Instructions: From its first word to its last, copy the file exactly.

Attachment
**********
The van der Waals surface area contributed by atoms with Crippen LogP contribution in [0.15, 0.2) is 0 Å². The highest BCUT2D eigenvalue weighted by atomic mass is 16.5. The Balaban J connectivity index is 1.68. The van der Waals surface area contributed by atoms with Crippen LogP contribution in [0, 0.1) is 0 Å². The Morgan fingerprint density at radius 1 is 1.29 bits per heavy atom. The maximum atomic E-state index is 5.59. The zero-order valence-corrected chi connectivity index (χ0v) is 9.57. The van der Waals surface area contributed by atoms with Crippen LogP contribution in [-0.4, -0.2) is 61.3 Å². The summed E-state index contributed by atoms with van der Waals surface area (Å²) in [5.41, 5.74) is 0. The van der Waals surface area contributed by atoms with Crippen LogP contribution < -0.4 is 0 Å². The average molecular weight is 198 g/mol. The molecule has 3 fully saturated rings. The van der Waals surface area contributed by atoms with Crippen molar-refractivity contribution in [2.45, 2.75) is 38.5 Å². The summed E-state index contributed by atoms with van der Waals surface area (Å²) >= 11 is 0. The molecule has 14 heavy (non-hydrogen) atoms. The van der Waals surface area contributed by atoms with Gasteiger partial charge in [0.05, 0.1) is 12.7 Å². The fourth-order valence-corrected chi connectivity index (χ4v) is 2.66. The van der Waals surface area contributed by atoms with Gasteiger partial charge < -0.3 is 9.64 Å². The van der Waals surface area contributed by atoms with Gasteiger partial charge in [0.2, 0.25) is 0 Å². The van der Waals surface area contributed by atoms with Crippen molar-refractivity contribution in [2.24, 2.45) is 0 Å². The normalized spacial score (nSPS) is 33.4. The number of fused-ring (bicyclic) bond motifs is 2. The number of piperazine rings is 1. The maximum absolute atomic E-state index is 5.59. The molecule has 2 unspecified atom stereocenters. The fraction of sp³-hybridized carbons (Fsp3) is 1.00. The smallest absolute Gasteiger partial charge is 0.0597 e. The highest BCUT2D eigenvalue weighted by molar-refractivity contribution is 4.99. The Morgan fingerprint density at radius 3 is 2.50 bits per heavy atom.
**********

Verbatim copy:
The van der Waals surface area contributed by atoms with Crippen LogP contribution in [0.15, 0.2) is 0 Å². The highest BCUT2D eigenvalue weighted by atomic mass is 16.5. The Balaban J connectivity index is 1.68. The van der Waals surface area contributed by atoms with Crippen LogP contribution in [0, 0.1) is 0 Å². The Morgan fingerprint density at radius 1 is 1.29 bits per heavy atom. The maximum atomic E-state index is 5.59. The zero-order valence-corrected chi connectivity index (χ0v) is 9.57. The van der Waals surface area contributed by atoms with Crippen LogP contribution in [-0.4, -0.2) is 61.3 Å². The summed E-state index contributed by atoms with van der Waals surface area (Å²) in [5.41, 5.74) is 0. The van der Waals surface area contributed by atoms with Crippen LogP contribution < -0.4 is 0 Å². The average molecular weight is 198 g/mol. The molecule has 3 fully saturated rings. The van der Waals surface area contributed by atoms with Crippen molar-refractivity contribution in [2.45, 2.75) is 38.5 Å². The summed E-state index contributed by atoms with van der Waals surface area (Å²) >= 11 is 0. The molecule has 14 heavy (non-hydrogen) atoms. The van der Waals surface area contributed by atoms with Gasteiger partial charge in [0.05, 0.1) is 12.7 Å². The fourth-order valence-corrected chi connectivity index (χ4v) is 2.66. The van der Waals surface area contributed by atoms with Gasteiger partial charge < -0.3 is 9.64 Å². The van der Waals surface area contributed by atoms with Gasteiger partial charge in [0.2, 0.25) is 0 Å². The van der Waals surface area contributed by atoms with Crippen molar-refractivity contribution in [2.24, 2.45) is 0 Å². The normalized spacial score (nSPS) is 33.4. The number of fused-ring (bicyclic) bond motifs is 2. The number of piperazine rings is 1. The maximum absolute atomic E-state index is 5.59. The molecule has 2 unspecified atom stereocenters. The fraction of sp³-hybridized carbons (Fsp3) is 1.00. The smallest absolute Gasteiger partial charge is 0.0597 e. The highest BCUT2D eigenvalue weighted by molar-refractivity contribution is 4.99. The Morgan fingerprint density at radius 3 is 2.50 bits per heavy atom.